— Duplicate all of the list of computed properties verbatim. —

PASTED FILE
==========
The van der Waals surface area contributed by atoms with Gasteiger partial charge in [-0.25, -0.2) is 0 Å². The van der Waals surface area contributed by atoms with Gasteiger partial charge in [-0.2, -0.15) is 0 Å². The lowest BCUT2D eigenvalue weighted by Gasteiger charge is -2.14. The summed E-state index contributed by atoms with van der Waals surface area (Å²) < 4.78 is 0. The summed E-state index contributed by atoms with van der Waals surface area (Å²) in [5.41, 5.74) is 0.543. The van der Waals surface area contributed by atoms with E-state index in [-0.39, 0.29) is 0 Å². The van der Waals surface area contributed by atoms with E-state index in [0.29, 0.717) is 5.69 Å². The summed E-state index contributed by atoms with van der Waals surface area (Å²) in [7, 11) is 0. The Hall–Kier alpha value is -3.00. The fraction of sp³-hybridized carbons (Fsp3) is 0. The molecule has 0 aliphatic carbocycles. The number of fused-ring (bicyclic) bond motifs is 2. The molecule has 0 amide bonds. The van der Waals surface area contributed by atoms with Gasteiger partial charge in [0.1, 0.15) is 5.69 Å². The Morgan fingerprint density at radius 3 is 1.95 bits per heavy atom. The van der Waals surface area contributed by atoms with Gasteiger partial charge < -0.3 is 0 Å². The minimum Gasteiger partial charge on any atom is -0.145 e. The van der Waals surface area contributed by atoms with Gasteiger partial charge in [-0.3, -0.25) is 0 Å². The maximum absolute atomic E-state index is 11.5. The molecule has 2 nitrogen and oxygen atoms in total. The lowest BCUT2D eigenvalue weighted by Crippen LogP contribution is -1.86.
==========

The van der Waals surface area contributed by atoms with Gasteiger partial charge in [-0.25, -0.2) is 0 Å². The van der Waals surface area contributed by atoms with Gasteiger partial charge in [-0.2, -0.15) is 0 Å². The lowest BCUT2D eigenvalue weighted by Gasteiger charge is -2.14. The summed E-state index contributed by atoms with van der Waals surface area (Å²) < 4.78 is 0. The summed E-state index contributed by atoms with van der Waals surface area (Å²) in [5.41, 5.74) is 0.543. The van der Waals surface area contributed by atoms with E-state index in [-0.39, 0.29) is 0 Å². The van der Waals surface area contributed by atoms with E-state index in [0.29, 0.717) is 5.69 Å². The summed E-state index contributed by atoms with van der Waals surface area (Å²) in [7, 11) is 0. The Hall–Kier alpha value is -3.00. The fraction of sp³-hybridized carbons (Fsp3) is 0. The molecule has 0 aliphatic carbocycles. The number of fused-ring (bicyclic) bond motifs is 2. The molecule has 0 amide bonds. The van der Waals surface area contributed by atoms with Gasteiger partial charge in [0.1, 0.15) is 5.69 Å². The Morgan fingerprint density at radius 3 is 1.95 bits per heavy atom. The van der Waals surface area contributed by atoms with Gasteiger partial charge < -0.3 is 0 Å². The minimum Gasteiger partial charge on any atom is -0.145 e. The van der Waals surface area contributed by atoms with Gasteiger partial charge in [-0.3, -0.25) is 0 Å². The maximum absolute atomic E-state index is 11.5. The molecule has 2 nitrogen and oxygen atoms in total. The lowest BCUT2D eigenvalue weighted by Crippen LogP contribution is -1.86.